Imagine not being able to walk from your front door to your car, or even from one end of the room to the other.

For Molly McGlone, that’s a daily reality.

For almost her entire life she’s had a disease called Spinal Muscular Atrophy.

“My muscle function, it decreases rapidly. Over time you just lose your muscle. I used to be able to hold my arms above my head, but now I can’t even – I can’t even lift them off my armrests,” McGlone said.

SMA is a neuromuscular disease passed on genetically.

While neither parent has to have it, both must carry the recessive gene.

“One in 40 people are carriers of this defective gene,” Regina Spiroff, Molly’s mom, said. “Spinal Muscular Atrophy is a disease of the anterior horn cells of your spine, not necessarily a disease of the muscle. It’s a disease of the spine that stops messages being sent to the muscle to grow.”

Molly still maintains some mobility, thanks in part to her power chair as well as her team of personal care aides.

“I think it’s just great to point out we’ve got an excellent team working with Molly,” Molly’s care manager, Ashly Kronbeger said.  “Her parents are very supportive in the team. They’re the driving force behind helping Molly make these choices for herself and they’ve done an excellent job in raising a wonderful, beautiful, well–adjusted daughter, so I’m blessed to be able to work with Molly and blessed to have the jobs that I do.”

Molly personally chose her aides, a process called self–determination.

“I think more people need to know about self–determination,” Kronberger said. “Being able to select your own aids and being able to take it upon yourself to be really pro–active in your care.”

Molly’s aides also help her stay focused on her studies as a pre–med student at Northern Michigan University.

Knowing what it’s like being the patient, she knows her experience will help her develop an excellent bedside manner.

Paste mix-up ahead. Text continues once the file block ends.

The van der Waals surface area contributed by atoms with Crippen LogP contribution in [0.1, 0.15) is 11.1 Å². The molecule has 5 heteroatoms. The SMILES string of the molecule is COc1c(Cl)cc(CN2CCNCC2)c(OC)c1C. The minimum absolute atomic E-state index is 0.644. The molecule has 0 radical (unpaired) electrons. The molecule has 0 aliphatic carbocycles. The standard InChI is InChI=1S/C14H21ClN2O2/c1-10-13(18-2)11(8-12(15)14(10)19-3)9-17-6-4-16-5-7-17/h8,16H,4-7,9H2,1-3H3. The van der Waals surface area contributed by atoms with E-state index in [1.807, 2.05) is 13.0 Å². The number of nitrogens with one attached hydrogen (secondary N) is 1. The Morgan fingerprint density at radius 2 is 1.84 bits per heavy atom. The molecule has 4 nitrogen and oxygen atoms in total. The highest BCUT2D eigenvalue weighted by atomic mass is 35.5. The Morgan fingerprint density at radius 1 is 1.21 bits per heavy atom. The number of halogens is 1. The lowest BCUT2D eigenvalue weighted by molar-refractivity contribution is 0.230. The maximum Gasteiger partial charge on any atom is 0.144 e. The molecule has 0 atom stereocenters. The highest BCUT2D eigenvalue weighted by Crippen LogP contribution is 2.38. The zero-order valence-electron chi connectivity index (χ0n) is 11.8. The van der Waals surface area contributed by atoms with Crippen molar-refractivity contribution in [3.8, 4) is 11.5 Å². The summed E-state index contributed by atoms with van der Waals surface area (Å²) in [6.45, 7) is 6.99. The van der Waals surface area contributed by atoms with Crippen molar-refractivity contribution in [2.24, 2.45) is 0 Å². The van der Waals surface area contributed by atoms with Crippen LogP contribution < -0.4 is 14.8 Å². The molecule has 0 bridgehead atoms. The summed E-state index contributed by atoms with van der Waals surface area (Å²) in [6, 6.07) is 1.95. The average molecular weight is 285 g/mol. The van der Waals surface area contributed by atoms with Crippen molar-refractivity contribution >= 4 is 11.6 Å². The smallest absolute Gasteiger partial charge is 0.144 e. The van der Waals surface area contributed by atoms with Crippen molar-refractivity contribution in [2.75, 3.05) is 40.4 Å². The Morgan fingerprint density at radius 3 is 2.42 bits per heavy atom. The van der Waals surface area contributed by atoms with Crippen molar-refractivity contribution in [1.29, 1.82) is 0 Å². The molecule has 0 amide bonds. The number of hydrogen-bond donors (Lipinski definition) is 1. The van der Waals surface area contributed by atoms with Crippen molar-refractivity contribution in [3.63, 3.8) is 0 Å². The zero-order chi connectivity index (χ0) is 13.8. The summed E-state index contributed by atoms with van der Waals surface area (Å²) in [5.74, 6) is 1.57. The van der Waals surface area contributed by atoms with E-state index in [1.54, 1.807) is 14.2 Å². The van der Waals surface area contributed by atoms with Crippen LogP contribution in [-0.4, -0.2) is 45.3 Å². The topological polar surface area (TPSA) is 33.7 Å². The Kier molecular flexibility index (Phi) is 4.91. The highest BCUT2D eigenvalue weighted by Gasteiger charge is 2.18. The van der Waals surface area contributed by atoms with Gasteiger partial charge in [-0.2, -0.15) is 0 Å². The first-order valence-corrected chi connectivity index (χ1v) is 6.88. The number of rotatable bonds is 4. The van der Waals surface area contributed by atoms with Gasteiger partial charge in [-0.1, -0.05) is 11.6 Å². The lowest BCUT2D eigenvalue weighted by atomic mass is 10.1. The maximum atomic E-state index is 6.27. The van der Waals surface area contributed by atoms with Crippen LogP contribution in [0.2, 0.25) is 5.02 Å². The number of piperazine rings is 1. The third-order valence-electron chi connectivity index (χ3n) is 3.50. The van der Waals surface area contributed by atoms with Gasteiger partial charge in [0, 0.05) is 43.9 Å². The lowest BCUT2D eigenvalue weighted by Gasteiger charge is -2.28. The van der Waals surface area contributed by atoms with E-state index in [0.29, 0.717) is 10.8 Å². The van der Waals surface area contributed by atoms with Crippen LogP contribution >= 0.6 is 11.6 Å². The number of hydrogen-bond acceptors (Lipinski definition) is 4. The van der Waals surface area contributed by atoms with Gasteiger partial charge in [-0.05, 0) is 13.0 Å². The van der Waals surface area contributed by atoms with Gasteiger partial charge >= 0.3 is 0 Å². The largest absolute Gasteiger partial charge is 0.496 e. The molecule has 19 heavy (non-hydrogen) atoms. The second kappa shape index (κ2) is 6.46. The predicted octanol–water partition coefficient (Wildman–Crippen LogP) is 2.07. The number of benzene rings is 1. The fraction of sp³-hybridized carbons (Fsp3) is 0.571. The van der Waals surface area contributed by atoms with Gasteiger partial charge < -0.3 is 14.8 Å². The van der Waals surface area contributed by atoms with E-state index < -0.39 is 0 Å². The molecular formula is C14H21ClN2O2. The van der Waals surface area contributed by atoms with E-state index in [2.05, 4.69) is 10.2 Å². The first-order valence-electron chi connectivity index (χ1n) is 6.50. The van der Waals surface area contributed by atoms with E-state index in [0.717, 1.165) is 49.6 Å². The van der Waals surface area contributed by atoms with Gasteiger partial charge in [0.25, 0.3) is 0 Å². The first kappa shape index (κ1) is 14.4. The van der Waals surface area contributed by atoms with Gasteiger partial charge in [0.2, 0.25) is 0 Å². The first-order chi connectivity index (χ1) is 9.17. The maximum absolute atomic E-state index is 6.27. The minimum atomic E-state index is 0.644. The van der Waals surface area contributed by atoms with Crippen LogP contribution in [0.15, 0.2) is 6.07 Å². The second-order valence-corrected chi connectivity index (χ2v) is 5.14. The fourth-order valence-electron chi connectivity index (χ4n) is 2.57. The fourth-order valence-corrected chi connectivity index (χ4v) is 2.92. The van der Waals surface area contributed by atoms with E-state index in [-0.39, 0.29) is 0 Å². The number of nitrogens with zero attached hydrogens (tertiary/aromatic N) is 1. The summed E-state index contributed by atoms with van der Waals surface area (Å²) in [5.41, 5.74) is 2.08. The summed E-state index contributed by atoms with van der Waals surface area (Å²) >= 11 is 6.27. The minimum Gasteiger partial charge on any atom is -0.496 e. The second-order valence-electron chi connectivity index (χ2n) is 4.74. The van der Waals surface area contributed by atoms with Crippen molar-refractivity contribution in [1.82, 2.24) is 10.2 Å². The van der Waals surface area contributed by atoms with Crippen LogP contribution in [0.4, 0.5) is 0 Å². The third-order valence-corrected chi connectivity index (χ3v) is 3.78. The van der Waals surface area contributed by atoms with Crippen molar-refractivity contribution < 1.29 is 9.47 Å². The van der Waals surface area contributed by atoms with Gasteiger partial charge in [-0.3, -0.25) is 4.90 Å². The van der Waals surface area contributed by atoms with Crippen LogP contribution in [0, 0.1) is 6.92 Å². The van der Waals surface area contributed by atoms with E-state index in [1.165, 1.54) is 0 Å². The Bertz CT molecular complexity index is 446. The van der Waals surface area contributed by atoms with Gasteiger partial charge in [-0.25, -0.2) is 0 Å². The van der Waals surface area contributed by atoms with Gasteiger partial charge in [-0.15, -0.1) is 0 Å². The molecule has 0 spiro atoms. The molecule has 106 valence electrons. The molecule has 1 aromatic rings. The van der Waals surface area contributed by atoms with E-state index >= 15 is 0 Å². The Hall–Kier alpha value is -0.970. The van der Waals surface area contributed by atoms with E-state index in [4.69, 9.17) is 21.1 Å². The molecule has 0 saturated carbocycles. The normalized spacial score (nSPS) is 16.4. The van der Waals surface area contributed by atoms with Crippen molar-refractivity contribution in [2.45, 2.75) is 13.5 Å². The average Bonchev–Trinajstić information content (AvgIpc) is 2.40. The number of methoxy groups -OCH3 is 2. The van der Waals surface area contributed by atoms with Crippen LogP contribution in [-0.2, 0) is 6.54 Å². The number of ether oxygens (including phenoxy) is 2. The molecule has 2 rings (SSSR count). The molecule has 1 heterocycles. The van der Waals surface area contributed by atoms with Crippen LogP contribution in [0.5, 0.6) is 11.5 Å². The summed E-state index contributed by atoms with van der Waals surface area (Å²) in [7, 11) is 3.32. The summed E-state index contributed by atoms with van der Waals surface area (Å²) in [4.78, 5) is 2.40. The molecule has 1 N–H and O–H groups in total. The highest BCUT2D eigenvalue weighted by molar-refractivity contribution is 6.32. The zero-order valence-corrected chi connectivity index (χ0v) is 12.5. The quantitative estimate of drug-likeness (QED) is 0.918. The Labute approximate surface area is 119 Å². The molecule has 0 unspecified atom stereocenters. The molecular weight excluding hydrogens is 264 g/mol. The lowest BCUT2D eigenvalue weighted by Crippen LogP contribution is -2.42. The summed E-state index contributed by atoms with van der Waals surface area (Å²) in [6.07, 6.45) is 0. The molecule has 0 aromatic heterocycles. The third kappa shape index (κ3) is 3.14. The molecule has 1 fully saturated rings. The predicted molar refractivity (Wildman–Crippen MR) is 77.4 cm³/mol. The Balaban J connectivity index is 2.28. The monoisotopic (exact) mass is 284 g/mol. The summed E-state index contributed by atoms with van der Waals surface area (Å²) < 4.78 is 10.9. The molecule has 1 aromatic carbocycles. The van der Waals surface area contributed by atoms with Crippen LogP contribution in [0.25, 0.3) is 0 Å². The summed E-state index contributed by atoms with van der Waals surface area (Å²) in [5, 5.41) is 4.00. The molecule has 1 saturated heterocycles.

“It’s scary being a patient,” Molly said. “I’ve had some close calls and when you’re that vulnerable it’s like, you want someone there who you can feel comfortable around and kind of understands you.”

In addition to wanting to be a doctor, Molly also composes her own music.  It’s something she picked up one summer, but it’s much more than a passing interest.

“And all of a sudden I just, like, started just writing music. I was like, ‘Oh, where did this come from?’ And then I created a song and when I created that song it was like, the best day ever,” she said.

“This is a girl that’s handicapped; she can’t do anything,” Kiril Spiroff, Molly’s stepdad said. “And here she’s composing all this music and she’s building these beautiful videos and you’re just in amazement. How is she doing all that? My dad asked me, ‘Well, who’s playing the instruments?’ I said, ‘Molly is; Molly’s making the music.'”

And despite living on her own, Molly is grateful for everything her parents have done for her.

“They fight tooth and nail for me,” she said. “They’ve saved my life a lot ’cause they know me best.”

“Pneumonia was the worst thing she could get,” Kiril said.

“Or even atelectasis, where her lungs would collapse really easy,” Regina added.

“And so, I would carry her, and bounce her and jog around the living room and kitchen in circles, like jogging,” Kiril said.  “And she’d be beating on me; she’d be hitting me, ‘Stop it, stop it! Kiril I don’t–’ and so she would be getting upset–”

“And the bouncing would help loosen up her secretions,” Regina interjected.

“So then the process would start,” Kiril concluded, “where she’d start coughing naturally, as best she could. Then we’d use machines to get things rolling.”

But for all of the heavy memories, there are plenty of light–hearted ones as well.

“I remember one of the first video games she got onto, it was one where there was this picture of an avatar running. You could just see her and she was making that thing run and that was her running. You would watch that thing and, ‘Molly what are you doing?’ ‘I’m running right now,'” Kiril said.

While only being able to run vicariously through a virtual character, Molly has never let her limitation be more than an inconvenience.

“There’s not much I can do about it,” Molly said. “It’s not like I can just be like, ‘Oh, I don’t feel like having this disease.’ I’m not gonna dwell on it. I still gotta live my life. I’m not gonna just sit around. That’s just not me. I gotta give my life some purpose; give back a little bit.”

Molly has already lived a more fulfilled life than many of us, and she still has much more to give.